My sense is that when I worried about publication, I probably treated the poems too much like a product and began smoothing them out too much, making them bland and forgettable to consumers. When I began to care less about their being published and only cared about whether I liked them or not, they began to be noticed by all kinds of editors, from newly invented online journals to more venerable print journals. What’s also true is that I became friends on Facebook with a number of literary folks, and so my name wasn’t entirely unfamiliar anymore. Some people I knew as graduate students had become editors and solicited work. Sometimes one friend at AWP introduced me to another person who was looking for work for a theme about an aspect of gay life, the natural world, or working in form, and I was asked to send that person some work. Very often, that person accepted the piece, which was sometimes poetry but was now also sometimes prose.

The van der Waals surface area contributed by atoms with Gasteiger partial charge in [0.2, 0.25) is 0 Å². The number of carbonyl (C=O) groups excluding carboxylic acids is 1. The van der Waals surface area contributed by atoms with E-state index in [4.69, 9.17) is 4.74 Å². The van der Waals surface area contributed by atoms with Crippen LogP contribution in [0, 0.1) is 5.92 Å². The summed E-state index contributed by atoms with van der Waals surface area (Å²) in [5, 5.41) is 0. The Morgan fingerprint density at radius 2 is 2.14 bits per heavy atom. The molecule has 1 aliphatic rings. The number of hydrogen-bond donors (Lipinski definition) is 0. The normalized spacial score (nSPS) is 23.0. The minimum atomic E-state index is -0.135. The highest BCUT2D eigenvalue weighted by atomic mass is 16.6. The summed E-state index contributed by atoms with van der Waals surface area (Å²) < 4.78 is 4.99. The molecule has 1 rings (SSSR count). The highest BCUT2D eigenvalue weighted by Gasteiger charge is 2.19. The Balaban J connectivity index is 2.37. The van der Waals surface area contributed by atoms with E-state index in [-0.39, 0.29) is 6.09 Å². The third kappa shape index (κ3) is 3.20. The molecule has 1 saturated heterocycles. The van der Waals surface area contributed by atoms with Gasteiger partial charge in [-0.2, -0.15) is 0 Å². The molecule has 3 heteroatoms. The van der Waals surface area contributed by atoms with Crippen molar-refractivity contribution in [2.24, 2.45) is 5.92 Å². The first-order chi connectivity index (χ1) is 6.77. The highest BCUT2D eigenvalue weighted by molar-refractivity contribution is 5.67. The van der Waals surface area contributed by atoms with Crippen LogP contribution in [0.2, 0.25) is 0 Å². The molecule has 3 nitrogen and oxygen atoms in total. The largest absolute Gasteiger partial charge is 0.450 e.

It seems to me that our culture generally likes to publish people who have in effect already auctioned their minds or names to a public. Publishers are nervous about reaching audiences, and it helps to be able to point to the thousand people who follow you on Twitter or your 1500 Facebook friends as a reliable promise of return on the publisher’s sometimes considerable investments of time and money and, not least, reputation. I’ve known more than a few publishers who have published a new writer with much excitement only to have that writer do nothing but complain that the publisher wasn’t doing enough to publicize his or her work. The social networks also give publishers a sense of the writer’s tone or development: does he only complain about things? Does she only post pictures of cats? Does he or she have a political identity at all? Can he or she handle the constraints of the status box with humor, agility, depth, and/or humanity?